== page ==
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Transporter

Communicating Federal Highway Administration research, developments, and technologies.
This newsletter ended with the September 2006 issue and is an archived publication. It may contain dated technical, contact, and link information.
Federal Highway Administration > Publications > Transporter > April 1997
April 1997  

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TABLE OF CONTENTS

STRUCTURES

  • Hard Research Begins on Horizontally Curved Steel Bridges
  • Forging Ahead with HPS
  • New Manual Helps with Urban Drainage Design
  • Designing Bridges for Extreme Events

PAVEMENTS

  • CMS Cancels Corrosion

PLANNING

  • Defining Sustainable Transportation

INTERNATIONAL

  • Sharing Technology with South Africa
  • Agreement with INRETS Advances Expert Systems Technology

SAFETY

  • Counting on Safety Analysis Techniques

TECHNOLOGY TRANSFER

  • NHI's Dr. Ilene Payne Receives Trailblazer Award
  • Additional Neural Network Applications Are in the Works

 


The Research & Technology Transporter was a Federal Highway Administration (FHWA) research and technology publication issued under FHWA's Research and Technology Program. The 8-page newsletter transmitted research and technology-based developments from FHWA program offices to engineers in the field and professionals in the industry. Publication of the Research & Technology Transporter ended with the September 2006 issue.

Rodney E. Slater
Secretary,
U.S. Department of Transportation
Jane F. Garvey
Deputy Administrator,
Federal Highway Administration
Anthony R. Kane
Executive Director
Federal Highway Administration

RTCG CHAIRPERSONS
Michael Trentacoste - Safety
Stan Gordon - Structures
Paul L. Brennan - Motor Carriers
Don Steinke - Highway Operations
Paul Teng - Pavements
Jeff Lindley - ITS
King Gee - International
Barna Juhasz - Planning, Environment, and Right-of-Way
Gary Maring - Policy & Information Management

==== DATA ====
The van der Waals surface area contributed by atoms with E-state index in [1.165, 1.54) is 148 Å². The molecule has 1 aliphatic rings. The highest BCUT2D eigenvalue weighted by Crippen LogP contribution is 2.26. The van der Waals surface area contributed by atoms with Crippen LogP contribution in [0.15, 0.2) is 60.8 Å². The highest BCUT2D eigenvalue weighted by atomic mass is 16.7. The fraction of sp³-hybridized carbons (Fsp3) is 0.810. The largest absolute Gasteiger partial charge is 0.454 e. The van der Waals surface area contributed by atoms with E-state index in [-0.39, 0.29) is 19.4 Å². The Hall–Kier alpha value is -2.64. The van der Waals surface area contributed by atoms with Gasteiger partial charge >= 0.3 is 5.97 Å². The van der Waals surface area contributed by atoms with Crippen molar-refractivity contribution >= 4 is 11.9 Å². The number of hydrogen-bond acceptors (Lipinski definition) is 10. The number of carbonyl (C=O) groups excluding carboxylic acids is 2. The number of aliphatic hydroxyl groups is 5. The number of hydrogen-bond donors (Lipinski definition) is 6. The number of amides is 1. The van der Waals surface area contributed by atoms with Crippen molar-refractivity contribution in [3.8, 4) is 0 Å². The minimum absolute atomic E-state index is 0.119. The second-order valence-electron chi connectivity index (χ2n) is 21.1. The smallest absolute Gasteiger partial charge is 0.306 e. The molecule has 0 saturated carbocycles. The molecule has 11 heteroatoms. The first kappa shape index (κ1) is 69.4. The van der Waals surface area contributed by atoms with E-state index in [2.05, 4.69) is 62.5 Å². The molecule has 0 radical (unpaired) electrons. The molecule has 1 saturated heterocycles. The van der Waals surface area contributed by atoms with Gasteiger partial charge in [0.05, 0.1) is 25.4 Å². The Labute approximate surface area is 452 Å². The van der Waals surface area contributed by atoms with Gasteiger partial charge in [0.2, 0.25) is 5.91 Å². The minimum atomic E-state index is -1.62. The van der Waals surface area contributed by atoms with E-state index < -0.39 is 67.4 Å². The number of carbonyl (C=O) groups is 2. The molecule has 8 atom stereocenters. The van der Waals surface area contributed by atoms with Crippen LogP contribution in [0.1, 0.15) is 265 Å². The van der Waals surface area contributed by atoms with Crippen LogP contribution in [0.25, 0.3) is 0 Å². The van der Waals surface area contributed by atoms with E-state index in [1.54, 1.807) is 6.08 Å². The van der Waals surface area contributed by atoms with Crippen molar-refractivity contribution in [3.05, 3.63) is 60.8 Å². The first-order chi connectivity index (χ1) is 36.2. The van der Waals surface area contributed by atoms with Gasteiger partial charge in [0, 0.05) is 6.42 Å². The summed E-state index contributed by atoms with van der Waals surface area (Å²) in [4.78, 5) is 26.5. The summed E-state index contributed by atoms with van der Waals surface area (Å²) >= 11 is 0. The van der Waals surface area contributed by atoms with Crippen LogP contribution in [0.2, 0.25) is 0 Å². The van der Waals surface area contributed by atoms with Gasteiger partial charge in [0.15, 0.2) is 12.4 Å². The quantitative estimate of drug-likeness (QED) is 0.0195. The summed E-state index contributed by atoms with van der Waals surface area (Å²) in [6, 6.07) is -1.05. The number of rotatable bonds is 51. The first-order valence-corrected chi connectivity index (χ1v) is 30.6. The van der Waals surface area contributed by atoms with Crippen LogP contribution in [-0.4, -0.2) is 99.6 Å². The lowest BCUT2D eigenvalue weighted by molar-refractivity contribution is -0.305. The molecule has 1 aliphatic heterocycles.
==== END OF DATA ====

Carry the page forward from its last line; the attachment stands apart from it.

Anne Barsanti, Managing Editor
Jon Schans, Editor
Zac Ellis, Editor

 

STRUCTURES


Hard Research Begins on Horizontally Curved Steel Bridges

Curved steel bridge
Curved steel has been used in bridges for years, but there are no reliable guidelines for using it.

Curved steel bridges represent about 20 to 25 percent of the market for steel structures yet there are no standard specifications for designing them. Since 1992, FHWA has been conducting a research project concentrating on theoretical, analytical, and experimental research findings of horizontally curved steel bridges. Having completed the initial theoretical and analytical work, the project is moving on to the experimental phase. Starting this spring, the Structures Laboratory will be used in testing the first ever, full size bridge beams inserted into a test frame designed to simulate an actual structure, and subsequently to testing of a full size bridge.

The project is funded through a joint cooperative effort between FHWA, 13 States under a pooled-fund study, and the steel industry. Because of the complex nature of the study, it is being guided by the FHWA-formed Research Council on Curved Bridges (RCCB). The RCCB includes representatives from FHWA, Transportation Research Board (TRB), participating States, industry, and academia.